Should NH have the death penalty?
By: Charles Putnam, Co-Director, Justiceworks, UNH and Barbara Keshen, New Hampshire Civil Liberties Union
This issue has been updated by LFDA editors.
Under New Hampshire’s capital punishment law, the death penalty can be sought in cases involving the murder of police and court officers, judges, murders for hire, and/or murders connected to drug deals, rape, kidnapping and home invasions.
Lethal injection is the primary form of execution. The last execution (by hanging) was carried out in 1939. Michael Addison, convicted in 2008 of killing a Manchester police officer, is the state’s sole death row inmate.
HB 1170 - a 2014 bill to repeal the death penalty - passed the House (225-104) but failed in the Senate (12-12). It's primary sponsor was Rep. Robert Cushing (D-Hampton). Gov. Maggie Hassan has said that she opposes capital punishment.
A bill to repeal the death penalty passed the House and Senate in 2000, but was vetoed by Gov. Jeanne Shaheen.
Early in 2010, the state legislature created a 22-person committee to review the state's death penalty statute. The purpose of the commission was to consider a variety of public policy issues related to the death penalty, including the cost to execute a criminal versus the cost to sentence them to life in prison without parole.
It’s been determined the state will spend nearly $3 million to prosecute, defend (he was ruled indigent and received a court-appointed lawyer) and sentence Addison. The cost will increase by approximately $400,000 per year while Addison appeals his conviction.
In late November 2010, the commission voted 12-10 in favor of keeping the capital punishment law. The majority ruled:
- Capital punishment serves several important and legitimate social interests, including instilling confidence in the criminal justice system and acting as a deterrent.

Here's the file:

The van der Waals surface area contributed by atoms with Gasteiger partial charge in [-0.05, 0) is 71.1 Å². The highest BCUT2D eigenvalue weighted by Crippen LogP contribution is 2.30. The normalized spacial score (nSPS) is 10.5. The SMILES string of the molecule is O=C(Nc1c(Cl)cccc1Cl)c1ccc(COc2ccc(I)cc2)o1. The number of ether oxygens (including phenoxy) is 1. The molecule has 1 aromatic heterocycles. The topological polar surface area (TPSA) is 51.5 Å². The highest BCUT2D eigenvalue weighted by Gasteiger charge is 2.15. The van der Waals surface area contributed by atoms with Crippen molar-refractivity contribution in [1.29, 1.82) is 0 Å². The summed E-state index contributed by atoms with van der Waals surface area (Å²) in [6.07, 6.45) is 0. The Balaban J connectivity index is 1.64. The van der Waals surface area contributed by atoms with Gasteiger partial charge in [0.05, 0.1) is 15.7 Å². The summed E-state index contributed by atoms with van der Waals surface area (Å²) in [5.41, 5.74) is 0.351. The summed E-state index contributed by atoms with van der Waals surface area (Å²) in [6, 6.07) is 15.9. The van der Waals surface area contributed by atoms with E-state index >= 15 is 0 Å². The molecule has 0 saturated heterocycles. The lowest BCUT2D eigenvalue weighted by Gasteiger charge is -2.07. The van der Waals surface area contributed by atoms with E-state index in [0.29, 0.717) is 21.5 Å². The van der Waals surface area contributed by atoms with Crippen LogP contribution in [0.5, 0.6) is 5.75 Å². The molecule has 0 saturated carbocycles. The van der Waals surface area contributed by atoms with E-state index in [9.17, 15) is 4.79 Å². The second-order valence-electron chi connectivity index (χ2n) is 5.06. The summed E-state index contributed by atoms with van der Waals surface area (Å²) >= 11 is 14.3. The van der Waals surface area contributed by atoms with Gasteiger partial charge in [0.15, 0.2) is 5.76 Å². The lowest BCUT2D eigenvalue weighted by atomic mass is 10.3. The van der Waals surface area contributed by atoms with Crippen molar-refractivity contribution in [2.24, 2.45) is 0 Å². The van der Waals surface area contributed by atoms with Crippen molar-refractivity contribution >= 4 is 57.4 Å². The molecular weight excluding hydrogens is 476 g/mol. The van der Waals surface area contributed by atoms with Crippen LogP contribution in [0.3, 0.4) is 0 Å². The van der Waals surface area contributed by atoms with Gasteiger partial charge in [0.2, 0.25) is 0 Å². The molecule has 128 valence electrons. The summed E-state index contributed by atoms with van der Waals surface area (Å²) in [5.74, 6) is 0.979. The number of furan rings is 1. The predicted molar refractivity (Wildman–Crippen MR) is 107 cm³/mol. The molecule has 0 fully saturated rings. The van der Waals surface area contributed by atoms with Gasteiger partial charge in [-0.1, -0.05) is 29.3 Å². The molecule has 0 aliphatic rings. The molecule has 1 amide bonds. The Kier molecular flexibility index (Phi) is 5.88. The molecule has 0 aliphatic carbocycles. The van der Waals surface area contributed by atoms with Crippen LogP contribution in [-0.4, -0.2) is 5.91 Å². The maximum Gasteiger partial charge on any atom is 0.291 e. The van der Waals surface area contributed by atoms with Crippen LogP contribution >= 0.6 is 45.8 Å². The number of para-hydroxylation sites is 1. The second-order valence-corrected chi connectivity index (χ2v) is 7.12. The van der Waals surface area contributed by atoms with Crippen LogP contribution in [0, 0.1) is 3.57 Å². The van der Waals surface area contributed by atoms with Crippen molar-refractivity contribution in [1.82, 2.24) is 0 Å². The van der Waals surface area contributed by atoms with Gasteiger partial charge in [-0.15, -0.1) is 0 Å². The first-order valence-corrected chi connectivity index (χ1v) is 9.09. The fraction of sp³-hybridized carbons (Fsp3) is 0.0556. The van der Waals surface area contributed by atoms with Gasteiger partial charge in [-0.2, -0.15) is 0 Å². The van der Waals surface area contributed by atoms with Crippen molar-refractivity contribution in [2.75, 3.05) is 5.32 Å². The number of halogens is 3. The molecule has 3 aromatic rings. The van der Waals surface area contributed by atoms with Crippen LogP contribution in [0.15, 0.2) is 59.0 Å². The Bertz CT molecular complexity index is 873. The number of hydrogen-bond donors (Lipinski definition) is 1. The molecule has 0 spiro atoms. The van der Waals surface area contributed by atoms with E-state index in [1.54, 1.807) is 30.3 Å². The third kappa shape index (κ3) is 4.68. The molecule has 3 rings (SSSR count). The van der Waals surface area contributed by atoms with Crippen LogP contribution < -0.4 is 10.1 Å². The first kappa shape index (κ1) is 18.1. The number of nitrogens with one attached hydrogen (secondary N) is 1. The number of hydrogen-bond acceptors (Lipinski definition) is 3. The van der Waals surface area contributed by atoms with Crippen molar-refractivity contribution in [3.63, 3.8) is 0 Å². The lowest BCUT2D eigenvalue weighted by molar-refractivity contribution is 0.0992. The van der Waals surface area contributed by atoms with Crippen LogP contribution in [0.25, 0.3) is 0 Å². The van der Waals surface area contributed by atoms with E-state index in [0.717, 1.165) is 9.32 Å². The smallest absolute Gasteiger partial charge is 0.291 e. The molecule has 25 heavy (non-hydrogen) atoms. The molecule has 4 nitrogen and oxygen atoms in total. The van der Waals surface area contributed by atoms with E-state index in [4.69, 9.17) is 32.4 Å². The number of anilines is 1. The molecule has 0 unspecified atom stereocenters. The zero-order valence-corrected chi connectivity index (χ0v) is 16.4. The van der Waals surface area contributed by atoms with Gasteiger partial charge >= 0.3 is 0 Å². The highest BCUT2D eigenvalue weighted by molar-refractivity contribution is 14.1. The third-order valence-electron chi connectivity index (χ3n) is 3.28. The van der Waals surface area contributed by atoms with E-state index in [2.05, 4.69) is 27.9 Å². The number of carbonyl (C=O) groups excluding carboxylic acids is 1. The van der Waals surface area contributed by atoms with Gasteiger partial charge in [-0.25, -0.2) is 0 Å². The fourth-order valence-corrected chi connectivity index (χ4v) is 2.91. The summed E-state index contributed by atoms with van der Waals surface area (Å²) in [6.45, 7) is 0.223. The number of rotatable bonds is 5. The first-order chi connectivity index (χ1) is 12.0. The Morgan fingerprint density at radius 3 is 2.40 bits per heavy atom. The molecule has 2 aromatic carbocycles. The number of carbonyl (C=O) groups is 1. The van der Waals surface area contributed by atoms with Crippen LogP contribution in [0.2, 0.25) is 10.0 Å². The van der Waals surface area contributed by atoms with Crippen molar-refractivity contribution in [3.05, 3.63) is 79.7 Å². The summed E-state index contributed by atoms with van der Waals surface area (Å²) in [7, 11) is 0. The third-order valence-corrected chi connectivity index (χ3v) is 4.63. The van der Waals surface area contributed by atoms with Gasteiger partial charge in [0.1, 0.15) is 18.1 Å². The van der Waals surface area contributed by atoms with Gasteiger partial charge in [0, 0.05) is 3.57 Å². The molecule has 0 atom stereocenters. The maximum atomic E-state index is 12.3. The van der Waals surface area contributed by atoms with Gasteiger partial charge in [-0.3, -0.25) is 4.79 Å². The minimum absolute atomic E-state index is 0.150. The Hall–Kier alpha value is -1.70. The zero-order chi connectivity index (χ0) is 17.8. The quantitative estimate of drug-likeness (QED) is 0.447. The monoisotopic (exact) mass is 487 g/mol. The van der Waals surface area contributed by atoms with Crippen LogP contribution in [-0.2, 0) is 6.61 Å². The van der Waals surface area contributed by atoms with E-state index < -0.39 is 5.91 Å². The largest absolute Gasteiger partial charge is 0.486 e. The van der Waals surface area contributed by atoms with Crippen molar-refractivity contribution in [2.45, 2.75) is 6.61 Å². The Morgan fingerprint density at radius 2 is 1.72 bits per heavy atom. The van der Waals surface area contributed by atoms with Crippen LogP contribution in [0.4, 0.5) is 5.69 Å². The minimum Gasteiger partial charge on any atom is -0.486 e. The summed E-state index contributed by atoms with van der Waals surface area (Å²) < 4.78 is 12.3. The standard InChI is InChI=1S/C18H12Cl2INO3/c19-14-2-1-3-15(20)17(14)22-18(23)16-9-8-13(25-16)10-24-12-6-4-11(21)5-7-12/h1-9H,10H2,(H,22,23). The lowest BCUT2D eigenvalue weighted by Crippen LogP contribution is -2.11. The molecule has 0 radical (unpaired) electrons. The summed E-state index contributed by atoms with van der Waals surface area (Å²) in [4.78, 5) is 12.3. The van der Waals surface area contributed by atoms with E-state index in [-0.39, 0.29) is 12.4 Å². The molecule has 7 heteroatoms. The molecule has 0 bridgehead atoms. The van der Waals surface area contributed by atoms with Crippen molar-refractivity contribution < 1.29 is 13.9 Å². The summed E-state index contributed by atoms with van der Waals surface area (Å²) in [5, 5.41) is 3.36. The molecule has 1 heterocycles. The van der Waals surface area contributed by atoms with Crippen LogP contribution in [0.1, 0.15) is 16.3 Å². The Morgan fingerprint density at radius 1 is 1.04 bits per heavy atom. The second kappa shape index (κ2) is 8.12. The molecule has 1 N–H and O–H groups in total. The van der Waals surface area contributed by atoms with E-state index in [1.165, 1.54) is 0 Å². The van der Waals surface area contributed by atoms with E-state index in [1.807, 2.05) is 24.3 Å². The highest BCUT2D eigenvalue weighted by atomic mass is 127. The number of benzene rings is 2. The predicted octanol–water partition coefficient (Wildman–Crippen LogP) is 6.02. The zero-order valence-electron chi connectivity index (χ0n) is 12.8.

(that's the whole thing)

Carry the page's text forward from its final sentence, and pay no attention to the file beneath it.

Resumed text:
- The death penalty is consistent with evolving standards of societal decency.
- As used in New Hampshire, capital punishment is not applied in an arbitrary, unfair, or discriminatory manner.
- No alternative to the death penalty is sufficient to address legitimate social or penal interests for the narrow categories of capital murder for which the death penalty may be imposed in New Hampshire.
- While the costs of pursuing the death penalty exceed the expenses in a typical first degree murder case, the death penalty is pursued sparingly in this state and those costs are necessary to provide both a high quality of prosecution and a vigorous defense.
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The statue was expanded to include murders connected to home invasion in June 2011. The law was spurred by the murder of Kimberly Cates in Mont Vernon.
Gov. Lynch issued the following statement upon signing the law:
"I believe strongly that there are some crimes so heinous that the death penalty is warranted. As a state, we've used our death penalty statute judiciously and cautiously, as is appropriate. But there are some horrific crimes that are not currently covered under our capital murder statute. That is why I today signed legislation to include home invasions in our capital murder statute."